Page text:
Select References on Patient & Student Engagement Considerations
- Ahenkorah E. Safe and Brave Spaces Don’t Work (and What You Can Do Instead). Medium. 2020. Full text
- Baker LR, Phelan S, Woods NN, Boyd VA, Rowland P, Ng SL. Re-envisioning paradigms of education: towards awareness, alignment, and pluralism. Advances in Health Sciences Education. 2021 Aug;26:1045-58. Full text.
- Brewer ML, Flavell HL, Trede F, Smith M. A scoping review to understand “leadership” in interprofessional education and practice. Journal of Interprofessional Care. 2016 Jul 3;30(4):408-15. Full text.
- Boyd VA, Woods NN, Kumagai AK, Kawamura AA, Orsino A, Ng SL. Examining the impact of dialogic learning on critically reflective practice. Academic Medicine. 2022 Nov 1;97(11S):S71-9. Full text.
- Chicago Beyond. Why am I always being researched? Research equity guidebook. https://chicagobeyond.org/researchequity/
- Health Quality Ontario. Engaging with Patients and Caregivers about Quality Improvement: A Guide for Health Care Providers. Full text.
- Jensen CB, Norbye B, Dahlgren MA, Iversen A. Patient participation in interprofessional learning and collaboration with undergraduate health professional students in clinical placements: A scoping review. Journal of Interprofessional Education & Practice. 2022 Jan 12:100494.
- Kumagai AK, Naidu T. Reflection, dialogue, and the possibilities of space. Academic Medicine. 2015 Mar 1;90(3):283-8. Full text.
- Kumagai AK, Naidu T. On time and tea bags: chronos, kairos, and teaching for humanistic practice. Academic Medicine. 2020 Apr 1;95(4):512-7. Full text.
- Lumague M, Morgan A, Mak D, Hanna M, Kwong J, Cameron C, Zener D, Sinclair L. Interprofessional education: the student perspective. Journal of interprofessional care. 2006 Jan 1;20(3):246-53. Full text.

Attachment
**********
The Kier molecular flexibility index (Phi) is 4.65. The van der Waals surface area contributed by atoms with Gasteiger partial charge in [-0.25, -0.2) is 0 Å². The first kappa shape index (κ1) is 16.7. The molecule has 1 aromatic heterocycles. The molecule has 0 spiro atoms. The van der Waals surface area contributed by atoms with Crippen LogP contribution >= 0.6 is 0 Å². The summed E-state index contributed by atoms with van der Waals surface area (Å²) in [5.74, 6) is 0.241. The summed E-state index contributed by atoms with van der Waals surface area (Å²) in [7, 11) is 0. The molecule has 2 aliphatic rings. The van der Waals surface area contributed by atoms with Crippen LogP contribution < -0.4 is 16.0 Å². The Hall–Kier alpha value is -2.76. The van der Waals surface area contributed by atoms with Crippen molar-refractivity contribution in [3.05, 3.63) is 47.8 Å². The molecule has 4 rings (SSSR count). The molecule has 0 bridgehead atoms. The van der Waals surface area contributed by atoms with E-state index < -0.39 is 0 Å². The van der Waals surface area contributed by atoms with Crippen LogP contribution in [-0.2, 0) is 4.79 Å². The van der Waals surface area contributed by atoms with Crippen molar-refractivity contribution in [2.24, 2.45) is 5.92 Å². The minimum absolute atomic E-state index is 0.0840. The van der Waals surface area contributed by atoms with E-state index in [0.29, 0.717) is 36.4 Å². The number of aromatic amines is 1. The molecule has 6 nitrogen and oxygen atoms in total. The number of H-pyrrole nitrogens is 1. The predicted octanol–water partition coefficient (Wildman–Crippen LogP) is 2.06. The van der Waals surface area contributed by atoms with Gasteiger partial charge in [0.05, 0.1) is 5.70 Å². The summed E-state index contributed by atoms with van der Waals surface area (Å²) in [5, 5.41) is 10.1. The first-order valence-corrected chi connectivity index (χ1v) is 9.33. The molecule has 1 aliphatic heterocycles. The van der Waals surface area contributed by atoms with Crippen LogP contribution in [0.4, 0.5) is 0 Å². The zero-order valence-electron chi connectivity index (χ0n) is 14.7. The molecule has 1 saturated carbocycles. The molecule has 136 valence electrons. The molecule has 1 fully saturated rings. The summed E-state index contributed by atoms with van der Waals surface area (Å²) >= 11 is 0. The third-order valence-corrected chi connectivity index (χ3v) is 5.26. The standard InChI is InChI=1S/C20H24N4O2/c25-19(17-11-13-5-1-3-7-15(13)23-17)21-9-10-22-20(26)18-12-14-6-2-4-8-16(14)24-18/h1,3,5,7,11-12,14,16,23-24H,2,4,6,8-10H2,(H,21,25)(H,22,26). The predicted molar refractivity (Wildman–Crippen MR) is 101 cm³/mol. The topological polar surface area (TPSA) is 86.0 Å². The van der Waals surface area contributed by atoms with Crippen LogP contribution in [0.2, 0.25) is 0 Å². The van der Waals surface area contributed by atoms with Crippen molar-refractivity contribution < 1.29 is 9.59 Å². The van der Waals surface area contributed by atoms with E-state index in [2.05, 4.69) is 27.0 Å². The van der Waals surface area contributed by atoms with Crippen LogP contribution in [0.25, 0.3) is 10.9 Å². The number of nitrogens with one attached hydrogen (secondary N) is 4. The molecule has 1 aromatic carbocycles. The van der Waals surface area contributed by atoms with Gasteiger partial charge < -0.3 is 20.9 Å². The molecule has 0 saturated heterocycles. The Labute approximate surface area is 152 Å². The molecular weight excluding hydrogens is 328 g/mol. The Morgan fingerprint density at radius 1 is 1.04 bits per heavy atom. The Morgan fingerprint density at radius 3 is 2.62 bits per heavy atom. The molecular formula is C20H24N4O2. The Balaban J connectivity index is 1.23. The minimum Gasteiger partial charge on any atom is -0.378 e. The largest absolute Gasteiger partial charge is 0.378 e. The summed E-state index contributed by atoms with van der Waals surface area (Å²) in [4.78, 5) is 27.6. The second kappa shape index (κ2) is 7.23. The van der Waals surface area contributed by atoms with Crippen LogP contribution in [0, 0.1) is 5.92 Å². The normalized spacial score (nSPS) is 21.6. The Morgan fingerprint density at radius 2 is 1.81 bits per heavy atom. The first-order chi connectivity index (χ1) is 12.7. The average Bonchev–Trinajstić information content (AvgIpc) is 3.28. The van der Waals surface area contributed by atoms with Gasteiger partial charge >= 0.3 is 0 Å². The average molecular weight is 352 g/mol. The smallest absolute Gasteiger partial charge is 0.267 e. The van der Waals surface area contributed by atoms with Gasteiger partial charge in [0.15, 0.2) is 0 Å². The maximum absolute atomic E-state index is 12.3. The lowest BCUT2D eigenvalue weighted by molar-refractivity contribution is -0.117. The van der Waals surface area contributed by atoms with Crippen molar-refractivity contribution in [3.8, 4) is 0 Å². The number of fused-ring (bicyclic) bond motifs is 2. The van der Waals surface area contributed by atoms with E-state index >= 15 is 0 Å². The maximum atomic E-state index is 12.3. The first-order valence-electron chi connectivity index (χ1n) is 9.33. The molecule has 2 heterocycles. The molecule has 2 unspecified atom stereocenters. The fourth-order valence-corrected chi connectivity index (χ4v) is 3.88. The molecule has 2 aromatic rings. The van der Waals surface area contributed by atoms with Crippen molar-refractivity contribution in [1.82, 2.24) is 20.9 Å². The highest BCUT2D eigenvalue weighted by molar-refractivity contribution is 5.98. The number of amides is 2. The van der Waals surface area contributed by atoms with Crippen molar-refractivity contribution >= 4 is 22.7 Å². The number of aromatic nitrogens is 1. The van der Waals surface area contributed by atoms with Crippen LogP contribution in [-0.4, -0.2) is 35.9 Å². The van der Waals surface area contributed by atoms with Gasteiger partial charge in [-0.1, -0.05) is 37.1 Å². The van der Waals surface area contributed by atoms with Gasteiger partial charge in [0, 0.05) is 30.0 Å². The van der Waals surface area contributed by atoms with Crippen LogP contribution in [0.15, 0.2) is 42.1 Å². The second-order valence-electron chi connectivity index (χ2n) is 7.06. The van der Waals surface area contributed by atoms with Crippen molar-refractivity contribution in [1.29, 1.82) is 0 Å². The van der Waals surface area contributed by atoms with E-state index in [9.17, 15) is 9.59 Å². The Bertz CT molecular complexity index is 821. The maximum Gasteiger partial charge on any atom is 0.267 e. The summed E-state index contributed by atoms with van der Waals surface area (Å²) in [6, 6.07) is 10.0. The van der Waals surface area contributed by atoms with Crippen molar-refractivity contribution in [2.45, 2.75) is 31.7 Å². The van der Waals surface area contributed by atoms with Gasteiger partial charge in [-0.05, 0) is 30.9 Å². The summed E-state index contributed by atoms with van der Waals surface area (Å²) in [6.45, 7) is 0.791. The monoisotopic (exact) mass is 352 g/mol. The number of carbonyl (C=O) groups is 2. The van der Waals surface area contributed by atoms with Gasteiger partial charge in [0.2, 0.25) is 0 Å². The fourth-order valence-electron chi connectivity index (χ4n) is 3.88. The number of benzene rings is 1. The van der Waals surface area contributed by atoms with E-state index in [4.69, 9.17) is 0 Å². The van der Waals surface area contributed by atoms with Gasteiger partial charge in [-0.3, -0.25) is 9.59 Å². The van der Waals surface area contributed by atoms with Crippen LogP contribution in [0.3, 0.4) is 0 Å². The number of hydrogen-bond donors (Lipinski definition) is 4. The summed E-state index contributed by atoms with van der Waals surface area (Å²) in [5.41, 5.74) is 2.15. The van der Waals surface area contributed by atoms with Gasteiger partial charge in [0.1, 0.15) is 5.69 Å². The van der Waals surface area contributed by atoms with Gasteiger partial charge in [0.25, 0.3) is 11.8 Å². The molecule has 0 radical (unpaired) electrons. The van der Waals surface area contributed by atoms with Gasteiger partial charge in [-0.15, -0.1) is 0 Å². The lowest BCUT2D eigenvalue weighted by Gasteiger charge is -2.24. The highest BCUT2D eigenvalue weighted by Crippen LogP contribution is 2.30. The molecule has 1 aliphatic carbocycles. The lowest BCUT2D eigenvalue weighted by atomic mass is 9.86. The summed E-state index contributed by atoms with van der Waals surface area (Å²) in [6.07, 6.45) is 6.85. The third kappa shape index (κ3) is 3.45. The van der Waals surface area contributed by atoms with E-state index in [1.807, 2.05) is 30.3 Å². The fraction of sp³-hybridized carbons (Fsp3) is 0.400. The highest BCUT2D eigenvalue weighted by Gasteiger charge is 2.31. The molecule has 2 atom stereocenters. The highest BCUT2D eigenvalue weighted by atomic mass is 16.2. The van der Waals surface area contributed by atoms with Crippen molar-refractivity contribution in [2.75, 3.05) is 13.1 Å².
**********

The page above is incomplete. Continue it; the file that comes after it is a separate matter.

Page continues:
- Ng SL, Forsey J, Boyd VA, Friesen F, Langlois S, Ladonna K, Mylopoulos M, Steenhof N. Combining adaptive expertise and (critically) reflective practice to support the development of knowledge, skill, and society. Advances in Health Sciences Education. 2022 Nov 9:1-7. Full text
- Ng SL, Kinsella EA, Friesen F, Hodges B. Reclaiming a theoretical orientation to reflection in medical education research: a critical narrative review. Medical education. 2015 May;49(5):461-75. Full text.
- Ng SL, Wright SR, Kuper A. The divergence and convergence of critical reflection and critical reflexivity: implications for health professions education. Academic Medicine. 2019 Aug 1;94(8):1122-8. Full text.
- Richards DP, Poirier S, Mohabir V, Proulx L, Robins S, Smith J. Reflections on Patient Engagement by Patient Partners: How It Can Go Wrong. Pre-print undergoing review full text.
- Rowland P, Anderson M, Kumagai AK, McMillan S, Sandhu VK, Langlois S. Patient involvement in health professionals’ education: A meta-narrative review. Advances in Health Sciences Education. 2019 Aug 1;24:595-617. Full text.
- Rowland P, Kumagai AK. Dilemmas of representation: patient engagement in health professions education. Academic Medicine. 2018 Jun 1;93(6):869-73. Full text.